Once we get to a point where the wounds of the past have been salved, there is a new understanding of the realities of SEO we can really get to work. The thing is, as knowledgeable as we SEO’s are on many subjects we can never know a client’s business as well as they will. We can make estimations based on previous experience and what we’re told, but they are the ones in the trenches every day doing what they do. Ok, well even if your point person isn’t, SOMEBODY on their staff is. That’s why great SEO is about teamwork, between you and the client and their people.

They know what their own resources are and what their staff is capable of. Sometimes our job is just figuring out how to take that information and help them utilize it to improve their online visibility. A good hearted company is going to make charitable contributions regardless of where they rank. We can help them find good causes that also give links to their benefactors.

Our job is often to help them channel their own ideas into effective internet promotions. But we can only do that if we’re truly willing to work with a client. That also doesn’t mean acquiescing to every request they have, sometimes we need to stand our ground, when we know something that sounds good on paper, probably won’t play out well. People talk a lot about “managing client expectation“ that is a huge part of today’s SEO consulting process and not always the most fun. So sometimes we need to dig in and remember patience is a virtue.


Getting aggravated is easy; I do it like 10 times a day. Being patient is hard. But patience is an important part of SEO consulting for both the client and the agency. Sometimes things happen quickly, but other times it may be weeks or months before we see the full impact of an effort. So just because results aren’t instantaneous, it doesn’t mean they aren’t coming. We also need to be patient when dealing with questions and doubts. Sometimes we have to try and fail just to prove that our original assessment of likelihood was true. And when it is, we need to refrain from saying “I told you so“. No one said being patient is easy, and in a world of instant gratification in a society of people with terminal ADD it seems even harder. But without it, we lose all the excitement, and fulfillment of the slow burn. SEO is a crock pot, not a microwave. And sometimes we all need to remember that.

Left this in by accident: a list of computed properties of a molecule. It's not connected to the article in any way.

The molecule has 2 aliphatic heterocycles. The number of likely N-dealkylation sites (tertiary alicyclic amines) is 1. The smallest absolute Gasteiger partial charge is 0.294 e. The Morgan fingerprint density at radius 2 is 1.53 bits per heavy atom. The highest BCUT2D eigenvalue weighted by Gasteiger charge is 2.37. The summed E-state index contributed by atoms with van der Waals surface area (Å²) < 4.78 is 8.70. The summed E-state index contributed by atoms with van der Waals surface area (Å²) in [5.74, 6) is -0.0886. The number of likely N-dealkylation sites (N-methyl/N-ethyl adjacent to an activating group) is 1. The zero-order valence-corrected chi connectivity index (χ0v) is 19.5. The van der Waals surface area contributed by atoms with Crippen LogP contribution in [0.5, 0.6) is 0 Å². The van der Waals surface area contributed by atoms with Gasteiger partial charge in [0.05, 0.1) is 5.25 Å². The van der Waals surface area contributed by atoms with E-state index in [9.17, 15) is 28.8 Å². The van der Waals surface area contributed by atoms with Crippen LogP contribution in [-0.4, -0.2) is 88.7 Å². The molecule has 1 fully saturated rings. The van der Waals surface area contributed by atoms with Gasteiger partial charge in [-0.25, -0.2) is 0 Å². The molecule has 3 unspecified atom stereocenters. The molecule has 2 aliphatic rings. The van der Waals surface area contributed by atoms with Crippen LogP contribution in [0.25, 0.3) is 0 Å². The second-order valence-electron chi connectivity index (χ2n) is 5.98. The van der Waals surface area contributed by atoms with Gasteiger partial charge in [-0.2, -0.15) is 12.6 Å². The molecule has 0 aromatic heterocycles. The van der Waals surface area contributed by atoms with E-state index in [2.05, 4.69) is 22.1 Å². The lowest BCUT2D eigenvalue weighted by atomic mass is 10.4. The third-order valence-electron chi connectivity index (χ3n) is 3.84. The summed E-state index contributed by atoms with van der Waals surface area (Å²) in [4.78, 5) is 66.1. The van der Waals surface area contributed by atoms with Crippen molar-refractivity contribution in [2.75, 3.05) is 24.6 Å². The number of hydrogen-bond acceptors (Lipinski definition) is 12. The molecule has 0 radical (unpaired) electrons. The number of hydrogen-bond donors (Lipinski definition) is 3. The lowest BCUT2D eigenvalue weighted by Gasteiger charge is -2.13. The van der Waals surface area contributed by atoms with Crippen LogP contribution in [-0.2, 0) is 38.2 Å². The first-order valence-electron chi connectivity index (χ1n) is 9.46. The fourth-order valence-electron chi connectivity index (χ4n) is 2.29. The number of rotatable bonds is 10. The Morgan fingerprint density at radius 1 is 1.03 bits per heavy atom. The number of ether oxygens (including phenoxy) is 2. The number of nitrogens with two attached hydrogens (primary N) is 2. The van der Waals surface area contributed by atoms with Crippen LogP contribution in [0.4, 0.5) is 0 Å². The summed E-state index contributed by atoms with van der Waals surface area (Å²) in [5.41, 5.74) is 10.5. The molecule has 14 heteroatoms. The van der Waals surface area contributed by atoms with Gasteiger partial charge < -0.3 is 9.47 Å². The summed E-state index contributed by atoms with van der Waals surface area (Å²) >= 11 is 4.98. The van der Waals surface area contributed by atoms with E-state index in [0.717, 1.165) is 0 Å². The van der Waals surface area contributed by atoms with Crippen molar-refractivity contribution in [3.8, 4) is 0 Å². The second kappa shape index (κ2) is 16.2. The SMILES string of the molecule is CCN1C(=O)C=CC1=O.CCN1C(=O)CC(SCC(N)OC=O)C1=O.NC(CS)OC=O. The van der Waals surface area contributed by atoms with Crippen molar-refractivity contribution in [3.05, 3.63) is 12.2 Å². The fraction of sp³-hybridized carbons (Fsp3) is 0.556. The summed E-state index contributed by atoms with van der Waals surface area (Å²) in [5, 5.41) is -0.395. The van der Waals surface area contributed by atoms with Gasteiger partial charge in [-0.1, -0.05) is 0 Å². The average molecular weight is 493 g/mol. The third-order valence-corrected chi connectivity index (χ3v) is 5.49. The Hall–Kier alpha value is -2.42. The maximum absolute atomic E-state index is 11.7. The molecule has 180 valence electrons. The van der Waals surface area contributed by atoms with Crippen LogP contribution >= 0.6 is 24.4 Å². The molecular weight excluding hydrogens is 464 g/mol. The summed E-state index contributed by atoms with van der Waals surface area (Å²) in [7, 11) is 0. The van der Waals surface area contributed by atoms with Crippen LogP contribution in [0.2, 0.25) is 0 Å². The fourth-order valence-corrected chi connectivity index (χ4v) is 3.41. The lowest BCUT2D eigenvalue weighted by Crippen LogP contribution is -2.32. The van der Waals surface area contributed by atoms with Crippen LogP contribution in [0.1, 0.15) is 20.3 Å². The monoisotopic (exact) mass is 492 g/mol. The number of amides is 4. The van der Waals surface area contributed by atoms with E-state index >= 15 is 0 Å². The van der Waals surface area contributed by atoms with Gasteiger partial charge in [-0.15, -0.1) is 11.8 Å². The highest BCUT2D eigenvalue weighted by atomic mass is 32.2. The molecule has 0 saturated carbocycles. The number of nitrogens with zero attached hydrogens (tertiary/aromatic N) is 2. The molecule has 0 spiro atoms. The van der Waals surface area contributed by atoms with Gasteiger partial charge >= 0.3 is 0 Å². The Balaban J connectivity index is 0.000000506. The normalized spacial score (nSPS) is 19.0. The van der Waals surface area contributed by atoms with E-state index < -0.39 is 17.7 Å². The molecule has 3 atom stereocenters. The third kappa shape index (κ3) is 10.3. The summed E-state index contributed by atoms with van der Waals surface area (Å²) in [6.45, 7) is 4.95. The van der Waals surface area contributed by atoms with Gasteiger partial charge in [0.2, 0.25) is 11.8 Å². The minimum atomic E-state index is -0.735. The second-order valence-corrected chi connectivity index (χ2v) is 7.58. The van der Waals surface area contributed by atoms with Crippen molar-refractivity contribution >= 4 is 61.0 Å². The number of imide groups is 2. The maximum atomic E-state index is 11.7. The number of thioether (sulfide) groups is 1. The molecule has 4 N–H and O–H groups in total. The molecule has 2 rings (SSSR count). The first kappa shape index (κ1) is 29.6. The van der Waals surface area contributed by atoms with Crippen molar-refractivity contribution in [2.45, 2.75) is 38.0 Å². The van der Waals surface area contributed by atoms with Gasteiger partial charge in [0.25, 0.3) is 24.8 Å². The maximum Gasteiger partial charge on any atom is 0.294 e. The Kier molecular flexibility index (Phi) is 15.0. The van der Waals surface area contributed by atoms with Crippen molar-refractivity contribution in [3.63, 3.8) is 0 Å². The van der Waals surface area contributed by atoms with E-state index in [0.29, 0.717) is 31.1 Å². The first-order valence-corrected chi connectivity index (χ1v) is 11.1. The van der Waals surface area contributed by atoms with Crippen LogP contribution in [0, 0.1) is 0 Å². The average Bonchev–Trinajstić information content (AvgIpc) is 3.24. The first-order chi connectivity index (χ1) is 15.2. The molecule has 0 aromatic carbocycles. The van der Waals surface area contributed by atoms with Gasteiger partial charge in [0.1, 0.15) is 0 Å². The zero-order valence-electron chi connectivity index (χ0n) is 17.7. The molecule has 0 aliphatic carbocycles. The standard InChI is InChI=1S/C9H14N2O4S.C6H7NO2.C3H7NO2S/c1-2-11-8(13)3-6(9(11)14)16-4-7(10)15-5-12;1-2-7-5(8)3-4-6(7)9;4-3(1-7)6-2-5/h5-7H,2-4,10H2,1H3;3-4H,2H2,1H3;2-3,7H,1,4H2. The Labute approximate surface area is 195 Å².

SEO consulting has certainly changed over time and continues to evolve every day. The best any of us can do is focus on the core values of marketing, education, collaboration, testing and patience. Without these things, we can never really achieve the kinds of ranking success we want, or the kind of client satisfaction paying customers deserve. We have to accept that there are and will always be sharks in our midst, but how we choose to do business is entirely up to us. As an SEO you can be a predator, or a healer it all comes down to whether you want to be the guy making messes or the one restoring faith in an industry.



  1. Barry March 21, 2011

    Hear hear! Fully agree. There’s too much hype and hullabaloo in the SEO world (one of my first blog posts for Searchcowboys was actually about that) and we could all do with a solid dose of patience and common sense.

  2. Jey Pandian March 21, 2011

    Agreed, this was a much needed post on common sense. I wish you’d write more often, your posts have subtle wisdom woven throughout them, would love to see you come out more frequently.

    PS Don’t struggle on your posts, just share what you are passionate about 🙂

  3. Doc March 24, 2011

    Amazing post, and spot on in all regards, Jen! Easily one of the best I’ve read recently (and I read a lot of ’em!)

    I also agree with Jey… you need to write a lot more often. 😉

  4. Roshan March 27, 2011

    those who think they have learned seo might as well unlearn and relearn the seo.

  5. Jesika March 30, 2011

    I love it when a client asks “How much does it cost to get to the top of google?” and you get to patiently explain the definition of organic search results. For the sixth time.

    Great post, Jen!